6 Yoga Etiquette Essentials

November 28, 2014

Good manners are based on showing consideration for others, and etiquette for yogis is no different. When you’re counting on that precious hour to erase the stress of your day, an inconsiderate classmate can be a big obstacle.

 

Mind your manners on the mat with these six tips, including a few from Valley Vinyasa instructors Joe, Elena, and Paula.

  • Be timely. Try to get to class 10 minutes early, more if you need to make a payment or if you

    are a new student with questions. Give yourself time not only to sign in, gather your props and set out your mat but to become centered and still. If you are late, wait until after the opening meditation to spread out your mat. Don’t leave before savasana. This is an important part of class where your body assimilates the experience. If you absolutely have to leave early, go before the other students settle into their relaxation pose.

  • Turn off your phone. If you forget and it rings, turn it off quickly and quietly. Enough said.

  • Come clean. Don’t use heavy lotions or perfumes, which can be especially irritating in a crowded, warm space. Remove your shoes upon arrival. If you sweat a lot, bring your own towel. Realize that twisting and bending can sometimes release gas. It happens. Move on, whether it’s you or a neighbor. Most students are adept at returning their attention to their practice.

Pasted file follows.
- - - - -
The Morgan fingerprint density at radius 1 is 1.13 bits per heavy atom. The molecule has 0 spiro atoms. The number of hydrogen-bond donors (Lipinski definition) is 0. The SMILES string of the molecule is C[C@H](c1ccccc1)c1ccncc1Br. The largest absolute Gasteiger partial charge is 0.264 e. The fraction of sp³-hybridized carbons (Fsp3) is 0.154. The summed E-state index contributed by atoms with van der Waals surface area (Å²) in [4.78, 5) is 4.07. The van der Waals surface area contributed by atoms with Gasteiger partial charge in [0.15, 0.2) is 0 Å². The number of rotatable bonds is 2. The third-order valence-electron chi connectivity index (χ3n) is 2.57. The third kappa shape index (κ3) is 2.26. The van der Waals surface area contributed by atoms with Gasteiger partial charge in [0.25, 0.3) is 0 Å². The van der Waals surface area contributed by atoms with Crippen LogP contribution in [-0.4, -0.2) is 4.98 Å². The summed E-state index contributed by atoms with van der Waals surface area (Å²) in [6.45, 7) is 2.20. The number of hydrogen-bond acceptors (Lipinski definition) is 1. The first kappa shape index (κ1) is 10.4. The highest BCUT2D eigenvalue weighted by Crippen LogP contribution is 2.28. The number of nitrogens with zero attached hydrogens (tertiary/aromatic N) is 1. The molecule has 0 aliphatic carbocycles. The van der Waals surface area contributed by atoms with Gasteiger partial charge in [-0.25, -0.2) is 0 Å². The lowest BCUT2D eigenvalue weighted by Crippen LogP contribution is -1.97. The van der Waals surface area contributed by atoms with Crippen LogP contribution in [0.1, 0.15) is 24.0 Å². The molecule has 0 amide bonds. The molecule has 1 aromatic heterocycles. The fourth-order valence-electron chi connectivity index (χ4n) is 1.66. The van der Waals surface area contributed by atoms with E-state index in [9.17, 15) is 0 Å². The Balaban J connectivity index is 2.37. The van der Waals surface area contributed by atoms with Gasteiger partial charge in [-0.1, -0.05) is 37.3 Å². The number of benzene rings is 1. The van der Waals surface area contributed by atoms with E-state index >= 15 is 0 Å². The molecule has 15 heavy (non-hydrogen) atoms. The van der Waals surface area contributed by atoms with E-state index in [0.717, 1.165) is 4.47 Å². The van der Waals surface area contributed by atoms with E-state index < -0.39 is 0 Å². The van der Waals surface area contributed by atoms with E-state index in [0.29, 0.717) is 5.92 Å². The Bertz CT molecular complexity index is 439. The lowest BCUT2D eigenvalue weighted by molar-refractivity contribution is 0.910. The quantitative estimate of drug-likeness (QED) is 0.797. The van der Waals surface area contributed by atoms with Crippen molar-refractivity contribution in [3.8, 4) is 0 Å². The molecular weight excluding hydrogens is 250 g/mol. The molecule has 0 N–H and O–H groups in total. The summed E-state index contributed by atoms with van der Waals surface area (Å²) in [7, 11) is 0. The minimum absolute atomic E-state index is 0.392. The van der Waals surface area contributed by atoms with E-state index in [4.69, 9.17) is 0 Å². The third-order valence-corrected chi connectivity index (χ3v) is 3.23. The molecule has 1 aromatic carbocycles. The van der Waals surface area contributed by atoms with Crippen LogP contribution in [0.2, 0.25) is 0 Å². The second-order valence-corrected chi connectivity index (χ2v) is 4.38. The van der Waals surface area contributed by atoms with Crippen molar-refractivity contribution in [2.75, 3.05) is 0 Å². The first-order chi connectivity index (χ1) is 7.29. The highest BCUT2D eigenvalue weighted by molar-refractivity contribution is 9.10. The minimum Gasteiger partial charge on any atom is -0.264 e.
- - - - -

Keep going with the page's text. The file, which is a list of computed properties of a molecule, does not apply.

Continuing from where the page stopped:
• Respect others’ space. Set up your mat at least an arm’s length away from your neighbor. If it’s a crowded class, stagger mats and be aware that you might have to adjust your space. Never walk on anyone’s mat. Don’t wear overly revealing clothing, which is more about respecting others’ sensibilities than their space, but you get the point.

  • Be quiet. It’s fine to ask the teacher questions and exchange greetings with other students, but try to do so quietly and don’t carry on a gossipy conversation with a friend. Realize that others may have come to class to find some peace and quiet after a hectic day, so be especially respectful if you see students in a meditative pose. While the teacher needs to know if you have any physical limitations or injuries, he or she may need time to consult with other students and to center themselves as well, so avoid monopolizing their time.

  • Clean up after class. Pick up your props and replace them NEATLY, which means lining up

    blankets and blocks. Studios clean their mats regularly, but if  you’ve borrowed a mat, give it a quick once over with the cleaning supplies provided.

 

Yoga brings us mindfulness. Applying that mindfulness to an awareness of others is the essence of proper etiquette, on the mat and off.

 

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